How unfair. Grandmother shouldn’t have to run out of time. Nobody should.

What did she mean, run out of time? Mother said sometimes she took too long to get ready, that she was running out of time. But, no matter how long she dallied, the phaeton was always waiting, and she always arrived where she needed to be. She never actually ran out of time; she simply arrived fashionably late.

And time itself? Clocks went in circles, the hands never stopping. Even if one clock wasn’t wound, the others were. There was no end. So how could grandmother run out?

Fall arrived, with heavy orchard harvests warning of a harsh winter to come. One morning, Senza woke early and, unable to resist the sight of the fruit-ladened trees, sneaked out before breakfast. Returning with her skirts full of plump apples, she bumped open the kitchen door with her backside, earning a smile from Cook.

Today would be a good day, Senza insisted. With apples like these, Grandmother would be unable to resist a trip to the kitchen. Senza could do all the hard work—the peeling, the cutting, the kneading—and Grandmother could supervise, watching her protégé from a warm chair near the fire, only getting up to crimp the pie crusts as only her expert hands could.

It would be splendid fun, and they’d both be rewarded by the scents and flavors of apple and spice and all the goodness of a perfect September day.

Senza dumped the apples into a bowl Cook had held for her, selecting the biggest one. Maybe she’ll place it on a silver tray, just to surprise Grandmother, a hint of what fun awaited…

Her presentation thusly arranged, she hurried to the hallway stairs. Strained voices caught her ear as she passed the parlor. Mother, wringing her hands and speaking with the doctor. The doctor had become a frequent visitor to the family home.

This morning, however, his mouth was set in a line that matched the flatness of his brows.

“It’s just a matter of time, now,” he said, and patted Mrs. Fyne’s shoulder.

Her mother covered her mouth and dipped her head. She spied Senza, clinging to the doorway.

“Your grandmother is waiting, Senza.” Mrs. Fyne waved her kerchief at Senza, unable to look at her. Tears crowded her voice. “Hurry on up.”

Eyes wide, Senza grabbed the apple off the plate, bunched her skirts, and sprinted the stairs. Breathless, she burst into the room.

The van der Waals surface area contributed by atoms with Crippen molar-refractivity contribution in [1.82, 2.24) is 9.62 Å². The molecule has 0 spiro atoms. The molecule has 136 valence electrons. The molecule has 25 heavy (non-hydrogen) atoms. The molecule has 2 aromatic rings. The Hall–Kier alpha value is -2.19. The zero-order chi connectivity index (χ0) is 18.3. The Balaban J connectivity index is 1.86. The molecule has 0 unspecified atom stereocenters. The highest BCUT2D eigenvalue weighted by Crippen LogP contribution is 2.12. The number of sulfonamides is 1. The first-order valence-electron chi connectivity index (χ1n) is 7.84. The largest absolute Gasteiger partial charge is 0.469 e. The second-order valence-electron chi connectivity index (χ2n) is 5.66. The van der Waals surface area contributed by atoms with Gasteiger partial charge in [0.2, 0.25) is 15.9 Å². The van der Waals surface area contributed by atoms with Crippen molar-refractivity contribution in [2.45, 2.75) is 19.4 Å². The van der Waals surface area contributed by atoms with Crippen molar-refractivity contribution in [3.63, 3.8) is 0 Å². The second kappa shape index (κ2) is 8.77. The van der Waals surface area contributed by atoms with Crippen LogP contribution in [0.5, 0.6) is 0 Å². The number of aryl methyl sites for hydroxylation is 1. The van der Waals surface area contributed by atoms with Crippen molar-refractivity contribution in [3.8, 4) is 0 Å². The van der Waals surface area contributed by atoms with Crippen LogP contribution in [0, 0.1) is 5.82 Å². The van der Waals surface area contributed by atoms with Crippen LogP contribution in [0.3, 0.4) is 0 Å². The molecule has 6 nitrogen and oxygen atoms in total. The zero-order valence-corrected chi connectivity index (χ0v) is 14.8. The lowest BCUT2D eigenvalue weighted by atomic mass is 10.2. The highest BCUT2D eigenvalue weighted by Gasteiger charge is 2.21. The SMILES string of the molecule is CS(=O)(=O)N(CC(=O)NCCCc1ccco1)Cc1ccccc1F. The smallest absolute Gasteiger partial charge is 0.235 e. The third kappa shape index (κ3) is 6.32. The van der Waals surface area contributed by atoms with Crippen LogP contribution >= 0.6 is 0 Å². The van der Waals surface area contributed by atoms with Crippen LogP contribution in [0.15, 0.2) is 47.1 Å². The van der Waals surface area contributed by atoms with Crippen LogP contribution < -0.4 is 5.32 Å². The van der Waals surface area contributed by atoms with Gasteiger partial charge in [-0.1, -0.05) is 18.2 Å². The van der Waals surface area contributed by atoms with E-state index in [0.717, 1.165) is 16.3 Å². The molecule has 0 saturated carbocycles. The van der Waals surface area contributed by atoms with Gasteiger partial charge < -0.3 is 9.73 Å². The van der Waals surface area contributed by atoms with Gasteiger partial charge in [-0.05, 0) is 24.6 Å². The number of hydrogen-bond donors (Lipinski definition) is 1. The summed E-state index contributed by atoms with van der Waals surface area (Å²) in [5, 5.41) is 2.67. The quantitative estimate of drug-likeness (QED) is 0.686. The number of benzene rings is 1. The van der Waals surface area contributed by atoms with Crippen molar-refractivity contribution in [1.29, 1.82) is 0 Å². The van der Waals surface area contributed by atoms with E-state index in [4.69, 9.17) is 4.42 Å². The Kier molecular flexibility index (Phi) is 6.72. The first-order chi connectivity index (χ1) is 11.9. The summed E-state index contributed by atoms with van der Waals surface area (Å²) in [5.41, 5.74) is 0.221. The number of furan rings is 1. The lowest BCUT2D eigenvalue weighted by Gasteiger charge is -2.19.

Grandmother looked tiny against the pile of pillows, frail and weightless. Her voice was a feather of sound. “Ah, Senza. Come.”

Senza rushed to her side, throwing herself upon the edge of the bed and grasping her hand. “Grandmother. The doctor is downstairs and mother is beside herself. What is happening?”

“Oh, child.” Her thin, pale smile was tinged with sadness. “I am dying.”

Senza shook her head. Dying is what flowers did in the fall, what light did at twilight. Dying meant an end after which there was no more.

That couldn’t be what was happening to Grandmother. It could not be.

Grandmother raised her tremulous hand to cup Senza’s cheek, wiping away tears she didn’t even know had spilled. “It seems so unfair to leave you now, dear. You are my brightest joy and I haven’t even begun to tell you a fraction of all that lies within my heart. Never wait, child. Tomorrow may never come, and what you do today will have to be enough to last.”

The morning dragged. Senza was too frightened to leave her Grandmother, worried she would miss a single moment. Desperation settled itself like a shroud around her and she couldn’t breathe without feeling like her throat would close, trapping her in a final breath.

Luncheon passed. Senza refused to come downstairs to dine with the family, choosing instead to nibble an apple while curled up on a chaise near the bed. Grandmother napped. Her breathing had become no more than rapid puffs, a soft
heh-heh-heh
keeping a simple cadence.

She stirred in her sleep, her lace bed cap rustling against the pillow.